[Editorial] India’s food response: A lesson for the developing world

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Context

Global hunger is on the rise

  • In 2019, 650 million people around the world suffered from chronic hunger — 43 million more than in 2014.
  • Since the onset of the pandemic, the number of people on the brink of starvation has doubled from 135 million people, pre-COVID, a year ago to 270 million.

What the editorial is about?

  • India’s journey from chronic food shortage to surplus food producer.

Global hunger

  • Global hunger is on the rise, driven by the climate crisis, the COVID-19 pandemic shocks, conflicts, poverty, and inequality.
  • Millions are living in hunger and many more do not have access to adequate food.

Sustainable Development Goals (SDGs)

  • More people are living in hunger than in 2015 when the member states of the United Nations, including India, agreed to Sustainable Development Goals (SDGs) that provide a shared blueprint for peace and prosperity for people and the planet, now and into the future.

Chronic hunger

  • In 2019, 650 million people around the world suffered from chronic hunger — 43 million more than in 2014.

The impact of the pandemic on hunger

  • Since the onset of the pandemic, the number of people on the brink of starvation has doubled from 135 million people, pre-COVID, a year ago to 270 million.

India’s outreach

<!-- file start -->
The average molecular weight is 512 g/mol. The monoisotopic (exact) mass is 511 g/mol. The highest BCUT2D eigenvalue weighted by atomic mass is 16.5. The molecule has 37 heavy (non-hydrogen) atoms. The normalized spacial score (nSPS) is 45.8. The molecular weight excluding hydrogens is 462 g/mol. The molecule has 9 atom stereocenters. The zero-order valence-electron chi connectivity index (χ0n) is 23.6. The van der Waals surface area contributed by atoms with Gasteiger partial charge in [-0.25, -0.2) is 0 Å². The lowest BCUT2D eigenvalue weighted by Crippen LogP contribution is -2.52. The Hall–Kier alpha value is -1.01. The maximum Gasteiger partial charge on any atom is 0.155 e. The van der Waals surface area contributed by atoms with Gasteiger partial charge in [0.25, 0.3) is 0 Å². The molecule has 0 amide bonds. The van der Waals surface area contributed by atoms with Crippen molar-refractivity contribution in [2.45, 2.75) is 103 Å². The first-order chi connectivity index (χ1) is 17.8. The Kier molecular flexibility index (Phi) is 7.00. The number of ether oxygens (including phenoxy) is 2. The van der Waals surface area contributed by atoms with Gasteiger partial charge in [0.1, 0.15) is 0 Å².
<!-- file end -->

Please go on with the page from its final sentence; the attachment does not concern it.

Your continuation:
The concept of Vasudhaiva Kutumbakam

  • The concept of Vasudhaiva Kutumbakam, ‘Earth is One Family’, from India’s traditional philosophical outlook has gained huge relevance over the past 75 years since being cited in the United Nations General Assembly (UNGA) to underline the collective nature of the crises and a matching response that is needed.

Vasudha

  • At the core of the concept is ‘Vasudha’, which means the planet earth, and describes how different nations form one collective and cannot escape the common connection of concern and humanity.

Voice of India

  • India’s traditional outlook sees the world as one family and that is linked to its Vedic tradition of Vasudhaiva Kutumbakam” — underlining its relevance not just for global peace, cooperation, environment protection but also for humanitarian response including rising global hunger and leaving no one behind.

People in need of urgent food assistance

  • The number of people in need of urgent food assistance — estimated at 270 million in 2021 — because of the pandemic will grow significantly with the crisis in Afghanistan and the ongoing war in Ukraine.
  • The fallout of the war is driving food and fuel prices that will add to the burden on the millions (especially the poor and marginalised) who are struggling.

Global burden of malnutrition

  • Sadly, the global burden of malnutrition remains enormous, with almost 150 million children stunted, nearly 50 million wasted, and every other child — as well as two billion adults — suffering from micronutrient deficiencies.

India’s recent and ongoing humanitarian food assistance

Helping Afghanistan